PXS-S2B, a small-molecule selective LOXL2 inhibitor (kindly provided by Pharmaxis Ltd., Frenchs Forest, Australia) was administered by daily oral gavage (10 mg/kg) through a flexible plastic gavage tube (Instech laboratories, USA). Telmisartan (Santa Cruz, CA, USA) was mixed in drinking water (2 mg/kg/d, pH7.4) as a comparative limb of current best practice. The dose chosen is not known to have any blood pressure lowering effect40. Animals were divided into the following groups: 1) Control (Ctrl), 2) Diabetic (DM), 3) Diabetic receiving the LOXL2 inhibitor (DM + LOXL2i), 4) Diabetic receiving Telmisartan (DM + Telmi), 5) Diabetic receiving the LOXL2 inhibitor and Telmisartan (DM + Telmi + LOXL2i). Treatment was carried out for 24 weeks from diagnosis of diabetes. At the time of culling, kidneys were perfused in ice-cold PBS before harvest and snap frozen in liquid nitrogen or fixed in 10% neutral buffered formalin for 24 hours prior paraffin embedding.
PXS-S2B is a hallallylamine-derived, mechanism-based inhibitor amine oxidase inhibitor with high oral bioavailability. It distributes well into tissues and forms PXS-S2A, which has high selectivity for LOXL2 over LOX. It is characterised by good plasma stability and moderate plasma protein binding. The compound characteristics have been described in detail previously16.
Body weight was obtained monthly. Urine was collected via a 24 hour collection in metabolic cages. Urine albumin was measured by ELISA (Albuwell, Exocell Inc., USA). Urine creatinine was measured using a picric acid method (Creatinine Companion, Exocell Inc, USA). The HbA1c from a final blood collection at time of culling was determined using a DCA Vantage analyzer (Siemens Healthcare, Bayswater, VIC, Australia) according to the manufacturer’s instructions.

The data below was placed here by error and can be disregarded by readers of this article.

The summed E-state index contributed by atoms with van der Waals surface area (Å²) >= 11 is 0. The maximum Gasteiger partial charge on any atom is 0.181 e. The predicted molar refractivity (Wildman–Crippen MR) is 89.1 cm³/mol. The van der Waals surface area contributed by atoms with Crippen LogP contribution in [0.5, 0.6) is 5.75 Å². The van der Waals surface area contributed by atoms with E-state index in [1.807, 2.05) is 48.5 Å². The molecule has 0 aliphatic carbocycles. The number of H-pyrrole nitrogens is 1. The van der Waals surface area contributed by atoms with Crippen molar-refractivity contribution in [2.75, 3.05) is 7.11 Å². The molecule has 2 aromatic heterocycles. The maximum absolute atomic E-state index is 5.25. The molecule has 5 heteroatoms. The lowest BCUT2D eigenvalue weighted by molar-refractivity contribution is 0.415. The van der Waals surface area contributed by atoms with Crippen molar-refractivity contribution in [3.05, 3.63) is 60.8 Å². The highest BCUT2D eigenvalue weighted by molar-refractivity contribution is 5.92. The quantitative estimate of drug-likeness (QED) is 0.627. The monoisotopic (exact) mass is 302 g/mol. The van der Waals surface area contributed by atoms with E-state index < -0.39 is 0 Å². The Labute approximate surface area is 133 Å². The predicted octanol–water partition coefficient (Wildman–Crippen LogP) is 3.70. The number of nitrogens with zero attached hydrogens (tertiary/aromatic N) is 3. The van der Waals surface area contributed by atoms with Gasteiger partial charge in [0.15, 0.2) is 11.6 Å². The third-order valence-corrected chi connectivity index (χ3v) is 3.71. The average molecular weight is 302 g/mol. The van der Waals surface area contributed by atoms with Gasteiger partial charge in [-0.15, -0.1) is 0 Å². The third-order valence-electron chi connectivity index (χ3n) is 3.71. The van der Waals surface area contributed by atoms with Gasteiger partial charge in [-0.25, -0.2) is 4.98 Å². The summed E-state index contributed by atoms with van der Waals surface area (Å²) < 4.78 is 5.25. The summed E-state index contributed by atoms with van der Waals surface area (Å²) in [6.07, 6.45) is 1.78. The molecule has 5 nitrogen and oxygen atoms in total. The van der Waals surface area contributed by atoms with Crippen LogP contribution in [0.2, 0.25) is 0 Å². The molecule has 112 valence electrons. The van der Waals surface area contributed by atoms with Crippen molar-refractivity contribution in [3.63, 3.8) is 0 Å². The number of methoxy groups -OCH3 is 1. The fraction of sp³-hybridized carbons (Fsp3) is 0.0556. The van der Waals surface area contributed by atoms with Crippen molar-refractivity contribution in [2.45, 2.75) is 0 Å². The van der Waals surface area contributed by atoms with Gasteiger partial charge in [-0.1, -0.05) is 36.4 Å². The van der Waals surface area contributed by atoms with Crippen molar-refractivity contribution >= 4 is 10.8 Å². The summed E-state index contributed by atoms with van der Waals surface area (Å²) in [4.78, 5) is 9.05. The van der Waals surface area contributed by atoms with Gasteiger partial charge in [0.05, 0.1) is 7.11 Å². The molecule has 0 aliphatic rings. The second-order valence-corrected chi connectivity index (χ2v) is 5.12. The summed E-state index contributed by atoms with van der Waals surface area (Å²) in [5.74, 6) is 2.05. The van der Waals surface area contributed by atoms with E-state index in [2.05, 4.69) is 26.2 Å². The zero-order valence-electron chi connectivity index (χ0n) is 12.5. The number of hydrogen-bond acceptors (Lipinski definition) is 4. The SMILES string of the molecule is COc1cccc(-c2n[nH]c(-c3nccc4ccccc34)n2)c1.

Paraffin embedded kidneys sections (2 μm) were stained with Masson’s Trichrome and Periodic Acid Schiff (PAS). Assessment of glomerulosclerosis and tubulointerstitial fibrosis was done by two examiners independently. Twenty non-overlapping fields were captured under an Olympus photo light microscope linked to a Leica DFC 480 digital camera. A semiquantitative glomerulosclerosis index (GSI) score was graded on a scale of zero to four (0_normal; 1_involvement of <25% of the glomerulus, 2_ involvement of 25–50% of the glomerulus; 3_involvement of 50–75% of the glomerulus and 4_totally sclerosed glomeruli)41. The whole kidney average GSI score was obtained by averaging scores from all counted glomeruli in one section. For tubulointerstitial scoring ten non-overlapping fields were assessed in a similar grading system to the GS score as previously described42. Paraffin sections of liver, lung and heart from control and control animals treated for 24 weeks with the LOXL2 inhibitor were stained with haematoxylin and eosin (HE) and evaluated for structural damage by an independent pathologist.
RNA Isolation and Quantitative Real-time RT-PCR